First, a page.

There are many iconic photographs of Marie Curie: Early on with her husband, Pierre, with whom she shared the first of her Nobel Prizes; and, after his death, standing alone with her instruments in the lab. But there are other, more telling, images as well: With her peers--among them Michelson, Rutherford, Millikan, Poincare, Kapitza, Pauli, Bohr, Fermi, and, of course, Einstein--always the lone woman. In a 1911 photograph, she is surrounded by 23 men at the Solvay physics conference in Brussels. In a photograph at Lausanne, she sits, front-row, dead center, between Einstein and Fermi in a constellation of perhaps 80 or 90 men. This was the real, very sexist, world of physics, as explained in Madame Curie, the biography written by her daughter, who also happens to be my mother-in-law, Eve Curie (still sharp of mind and agile in body although, last December, we celebrated the centenary of her birth).
In 1911, Marie Curie was denied membership in the French Academy of Sciences--which l'Action française, a clerical paper, called "the defeat of [Alfred] Dreyfus." Her opponents were traumatized that a foreigner, a Pole no less, might be admitted. But this obscured the real prejudice: No woman had entered the sanctum of the Academie des sciences. Those were the stakes.
Madame Curie came to the United States ten years later. The president of Harvard compared her to Isaac Newton but did not award her an honorary degree because the physics department opposed it. Yale's leading physicist, Bertram Boltwood, who had applauded the university's decision not to bestow an honorary doctorate on Albert Einstein because he was "over here ... as a Zionist," also opposed one for Curie.Nonetheless, her national tour was such a success that The New York Times fretted it would provoke too many women to enter science: "[M]ore of men than women ... have the power--a necessary qualification for any real achievements in science--of viewing facts abstractly rather than relationally, without overestimating them because they harmonize with previously accepted theories."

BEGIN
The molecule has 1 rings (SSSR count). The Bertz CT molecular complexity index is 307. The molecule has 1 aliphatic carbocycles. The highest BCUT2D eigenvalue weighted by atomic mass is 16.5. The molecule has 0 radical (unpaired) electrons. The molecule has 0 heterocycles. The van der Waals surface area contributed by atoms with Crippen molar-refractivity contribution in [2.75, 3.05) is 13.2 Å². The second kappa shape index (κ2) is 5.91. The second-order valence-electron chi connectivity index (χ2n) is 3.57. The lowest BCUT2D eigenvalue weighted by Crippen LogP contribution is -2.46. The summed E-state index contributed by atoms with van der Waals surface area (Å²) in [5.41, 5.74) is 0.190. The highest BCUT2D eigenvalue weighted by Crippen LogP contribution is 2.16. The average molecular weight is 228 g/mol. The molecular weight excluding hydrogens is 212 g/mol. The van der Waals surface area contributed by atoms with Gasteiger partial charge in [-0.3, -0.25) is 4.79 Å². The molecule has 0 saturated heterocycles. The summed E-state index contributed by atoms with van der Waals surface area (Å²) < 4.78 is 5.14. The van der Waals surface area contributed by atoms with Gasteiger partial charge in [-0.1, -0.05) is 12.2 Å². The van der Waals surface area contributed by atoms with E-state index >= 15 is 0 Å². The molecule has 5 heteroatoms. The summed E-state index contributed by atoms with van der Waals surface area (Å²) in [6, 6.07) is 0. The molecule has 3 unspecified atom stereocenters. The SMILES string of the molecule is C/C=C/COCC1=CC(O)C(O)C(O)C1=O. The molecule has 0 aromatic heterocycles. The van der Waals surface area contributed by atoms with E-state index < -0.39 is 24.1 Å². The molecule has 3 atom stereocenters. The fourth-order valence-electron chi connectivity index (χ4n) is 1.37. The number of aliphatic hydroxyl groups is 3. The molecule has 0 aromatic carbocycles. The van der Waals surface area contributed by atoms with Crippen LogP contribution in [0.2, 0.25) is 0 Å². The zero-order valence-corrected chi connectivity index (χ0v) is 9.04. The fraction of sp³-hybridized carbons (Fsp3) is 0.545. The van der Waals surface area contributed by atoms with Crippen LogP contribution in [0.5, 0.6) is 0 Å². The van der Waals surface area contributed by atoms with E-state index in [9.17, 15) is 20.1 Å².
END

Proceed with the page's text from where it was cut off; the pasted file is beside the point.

Curie's casket joined her husband's in the cemetery at Sceaux on July 6, 1934, and they stayed together undisturbed until 1994, when Francois Mitterrand decided her remains should be transferred to the Pantheon, where not a single woman lay. What a vivid symbol with which both to break France's sexist image and to join in another one of the U.N.'s periodic jamborees, the International Year of the Woman. Mitterrand contacted my mother-in-law, not a woman to be rushed, nor easily persuaded against her honed convictions. Eve asked whether the president intended that her father's bones also be moved. Maybe Mitterrand hadn't contemplated the query. But Eve took the fumbling as a "no," a reverse piece of sexism, although she did not name it as such. And so, she did not give her consent. The next year, the president asked again, this time making clear that he envisioned the reburial as a ceremony for husband and wife. The president of France had his ceremony. And tens of thousands passed by the coffins as Pierre and Marie Curie lay in state in the Pantheon.